The supporting pillars of medieval life were the agricultural workers. Their production of surplus food allowed the growth of the aristocratic ruling class thatwas far from frugal in its habits. Their surplus production alos allowed the growth of the medieval towns, centres of non-agricultural craft production, learning and religion.

Craftsmen - The growth of towns

Medieval village - Festival of History

The great cathedral building era was among the factors that encouraged the growth of crafts and focussed their development in the growing cities. Guilds were formed to protect the interests of the skilled tradesmen and ensure the quality of their work. Medieval crafts were developed to a high standard. Craft secrets were jealously guarded by the guilds, which regulated standards for each craft and which provided skilled workers with some control over prices and standards of their products. Relatively free from the constraints of local lords, when compared to the rural agricultural workers, guild members were often active in promoting social and political changes.

The Church

Tynemouth Priory - Late medieval church and graveyard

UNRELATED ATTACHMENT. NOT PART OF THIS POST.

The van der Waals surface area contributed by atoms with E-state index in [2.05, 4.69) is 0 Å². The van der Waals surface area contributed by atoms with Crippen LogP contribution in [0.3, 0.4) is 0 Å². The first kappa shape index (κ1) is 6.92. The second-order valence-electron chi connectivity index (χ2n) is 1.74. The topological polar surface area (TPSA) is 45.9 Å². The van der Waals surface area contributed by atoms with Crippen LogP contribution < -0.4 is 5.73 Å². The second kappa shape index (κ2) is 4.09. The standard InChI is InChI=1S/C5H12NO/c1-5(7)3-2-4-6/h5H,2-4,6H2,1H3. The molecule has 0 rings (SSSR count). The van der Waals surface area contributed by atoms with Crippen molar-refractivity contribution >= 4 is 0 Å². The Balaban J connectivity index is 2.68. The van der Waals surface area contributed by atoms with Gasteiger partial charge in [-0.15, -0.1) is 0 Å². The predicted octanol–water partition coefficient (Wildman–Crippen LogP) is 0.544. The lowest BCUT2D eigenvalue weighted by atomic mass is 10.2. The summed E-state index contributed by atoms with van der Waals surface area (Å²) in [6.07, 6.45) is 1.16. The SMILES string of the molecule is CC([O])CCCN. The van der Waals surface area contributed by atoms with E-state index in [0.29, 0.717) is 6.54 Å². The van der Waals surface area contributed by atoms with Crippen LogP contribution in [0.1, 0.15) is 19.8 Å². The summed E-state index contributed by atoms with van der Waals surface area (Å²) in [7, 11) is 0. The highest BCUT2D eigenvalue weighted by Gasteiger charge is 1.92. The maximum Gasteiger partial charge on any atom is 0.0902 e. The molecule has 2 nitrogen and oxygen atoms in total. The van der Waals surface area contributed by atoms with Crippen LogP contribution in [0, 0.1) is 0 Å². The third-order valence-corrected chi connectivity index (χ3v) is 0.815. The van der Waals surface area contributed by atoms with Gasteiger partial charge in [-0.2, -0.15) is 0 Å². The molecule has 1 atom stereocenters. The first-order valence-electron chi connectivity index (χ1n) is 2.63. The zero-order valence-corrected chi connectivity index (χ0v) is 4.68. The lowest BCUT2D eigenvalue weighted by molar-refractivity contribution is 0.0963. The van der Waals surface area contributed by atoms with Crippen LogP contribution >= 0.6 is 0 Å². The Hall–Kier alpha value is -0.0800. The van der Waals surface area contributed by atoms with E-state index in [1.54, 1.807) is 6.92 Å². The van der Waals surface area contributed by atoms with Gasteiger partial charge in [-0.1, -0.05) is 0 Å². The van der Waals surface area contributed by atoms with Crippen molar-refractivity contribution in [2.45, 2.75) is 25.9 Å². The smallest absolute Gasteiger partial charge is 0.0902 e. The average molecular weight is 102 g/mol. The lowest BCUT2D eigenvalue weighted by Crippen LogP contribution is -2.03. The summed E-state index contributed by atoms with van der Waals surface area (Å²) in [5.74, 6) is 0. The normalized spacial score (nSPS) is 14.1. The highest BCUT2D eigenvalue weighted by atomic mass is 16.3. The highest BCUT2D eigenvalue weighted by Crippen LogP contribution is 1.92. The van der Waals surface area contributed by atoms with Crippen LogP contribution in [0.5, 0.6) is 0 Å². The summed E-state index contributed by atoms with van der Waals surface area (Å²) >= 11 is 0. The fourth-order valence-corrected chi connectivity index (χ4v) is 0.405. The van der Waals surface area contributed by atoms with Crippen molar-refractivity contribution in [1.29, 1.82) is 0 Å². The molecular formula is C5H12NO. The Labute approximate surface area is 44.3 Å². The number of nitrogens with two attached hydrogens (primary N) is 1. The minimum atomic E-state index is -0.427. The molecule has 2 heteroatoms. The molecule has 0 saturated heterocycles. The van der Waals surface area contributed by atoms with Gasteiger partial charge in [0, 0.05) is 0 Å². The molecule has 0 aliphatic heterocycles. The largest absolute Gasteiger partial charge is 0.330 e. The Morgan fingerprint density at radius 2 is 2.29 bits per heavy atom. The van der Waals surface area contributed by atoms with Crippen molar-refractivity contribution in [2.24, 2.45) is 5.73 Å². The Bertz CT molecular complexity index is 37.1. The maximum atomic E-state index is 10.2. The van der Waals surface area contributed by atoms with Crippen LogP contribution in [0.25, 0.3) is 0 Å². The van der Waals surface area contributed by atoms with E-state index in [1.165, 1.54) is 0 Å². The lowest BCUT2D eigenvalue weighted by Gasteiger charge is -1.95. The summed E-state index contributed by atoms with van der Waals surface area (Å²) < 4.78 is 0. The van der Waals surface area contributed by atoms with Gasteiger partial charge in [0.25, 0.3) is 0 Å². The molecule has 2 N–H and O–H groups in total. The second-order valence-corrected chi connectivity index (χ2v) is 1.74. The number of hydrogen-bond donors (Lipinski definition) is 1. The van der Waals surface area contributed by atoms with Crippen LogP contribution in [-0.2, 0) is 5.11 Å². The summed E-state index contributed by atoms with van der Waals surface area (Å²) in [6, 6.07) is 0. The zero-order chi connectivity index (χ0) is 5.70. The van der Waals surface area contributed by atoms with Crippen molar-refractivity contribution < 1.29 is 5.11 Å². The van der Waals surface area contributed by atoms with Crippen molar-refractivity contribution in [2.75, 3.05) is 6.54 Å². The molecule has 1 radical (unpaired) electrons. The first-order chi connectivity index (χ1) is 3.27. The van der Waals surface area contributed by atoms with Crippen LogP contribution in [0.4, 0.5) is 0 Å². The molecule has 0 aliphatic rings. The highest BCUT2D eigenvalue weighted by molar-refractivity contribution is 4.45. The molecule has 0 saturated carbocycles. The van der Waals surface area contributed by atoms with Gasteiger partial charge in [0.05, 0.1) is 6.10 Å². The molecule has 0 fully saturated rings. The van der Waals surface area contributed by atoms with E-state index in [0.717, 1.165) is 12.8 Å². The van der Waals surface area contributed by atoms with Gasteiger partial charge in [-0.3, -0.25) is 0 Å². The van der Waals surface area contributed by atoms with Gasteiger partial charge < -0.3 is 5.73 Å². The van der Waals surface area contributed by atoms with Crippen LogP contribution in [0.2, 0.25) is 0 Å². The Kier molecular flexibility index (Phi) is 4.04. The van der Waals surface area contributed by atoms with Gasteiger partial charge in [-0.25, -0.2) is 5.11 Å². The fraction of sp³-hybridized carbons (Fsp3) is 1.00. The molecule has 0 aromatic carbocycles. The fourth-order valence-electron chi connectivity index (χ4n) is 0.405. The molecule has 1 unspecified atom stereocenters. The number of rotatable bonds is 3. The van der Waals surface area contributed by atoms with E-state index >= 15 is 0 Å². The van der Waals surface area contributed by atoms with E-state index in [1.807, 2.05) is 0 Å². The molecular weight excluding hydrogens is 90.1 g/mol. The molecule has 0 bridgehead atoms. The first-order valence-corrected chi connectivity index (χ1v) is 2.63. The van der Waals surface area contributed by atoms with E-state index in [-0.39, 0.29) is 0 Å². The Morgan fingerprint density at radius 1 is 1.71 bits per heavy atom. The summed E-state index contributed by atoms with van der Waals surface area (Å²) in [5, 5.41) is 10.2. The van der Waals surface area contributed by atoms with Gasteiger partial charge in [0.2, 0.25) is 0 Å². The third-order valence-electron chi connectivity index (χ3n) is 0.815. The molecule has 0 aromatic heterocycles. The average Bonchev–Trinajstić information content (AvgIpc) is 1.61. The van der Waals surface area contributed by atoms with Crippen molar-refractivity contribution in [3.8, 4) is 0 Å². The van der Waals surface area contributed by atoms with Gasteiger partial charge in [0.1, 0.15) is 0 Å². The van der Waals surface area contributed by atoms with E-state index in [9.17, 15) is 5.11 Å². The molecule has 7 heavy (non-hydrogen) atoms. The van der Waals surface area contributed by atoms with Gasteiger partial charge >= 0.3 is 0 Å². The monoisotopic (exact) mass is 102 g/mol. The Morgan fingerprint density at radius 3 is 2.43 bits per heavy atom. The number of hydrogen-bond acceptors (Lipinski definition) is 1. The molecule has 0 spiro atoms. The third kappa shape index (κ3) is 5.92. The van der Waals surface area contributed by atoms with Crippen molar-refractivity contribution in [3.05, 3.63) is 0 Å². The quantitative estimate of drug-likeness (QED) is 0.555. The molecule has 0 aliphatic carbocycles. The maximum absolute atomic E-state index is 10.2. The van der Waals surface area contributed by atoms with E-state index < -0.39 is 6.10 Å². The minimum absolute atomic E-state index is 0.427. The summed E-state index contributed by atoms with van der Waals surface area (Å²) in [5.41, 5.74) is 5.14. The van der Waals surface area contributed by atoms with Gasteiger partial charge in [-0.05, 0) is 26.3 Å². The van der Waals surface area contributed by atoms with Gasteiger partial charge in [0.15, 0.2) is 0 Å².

The church played a central role in medieval society. It was the main source of provision for orphans, widows, the sick, the disabled, the aged and the destitute; it provided schools and libraries and fostered learning; most opportunities for leisure time depended on the church calendar - Sundays and holy days; churches offered the poor access to art and music at a time of few other opportunities. It was the source of almost all scholarship. It provided education. It maintained libraries. The church provided careers for the non-militarily-inclined aristocrats. Altogether the Church played a larger role in people's lives at all levels of society than we can easily understand today. The higher reaches of the medieval church were extremely wealthy and powerful. The Medieval Church's power lay not just in its role of providing spiritual support for the feudal system. The Church was also engaged in economic activities on a large scale.

Additionally, the Church was itself of major economic importance. Abbeys were centres of agricultural production, producing food for the monks and nuns as well as for trade. The abbeys had tenants who were in a similar relationship to the abbey as the feudal tenant to the lord. Tithing allowed the church to take a share of both rural and urban production.


1 .    McNeill, T (1992) Castles London, BT Batsford/English heritage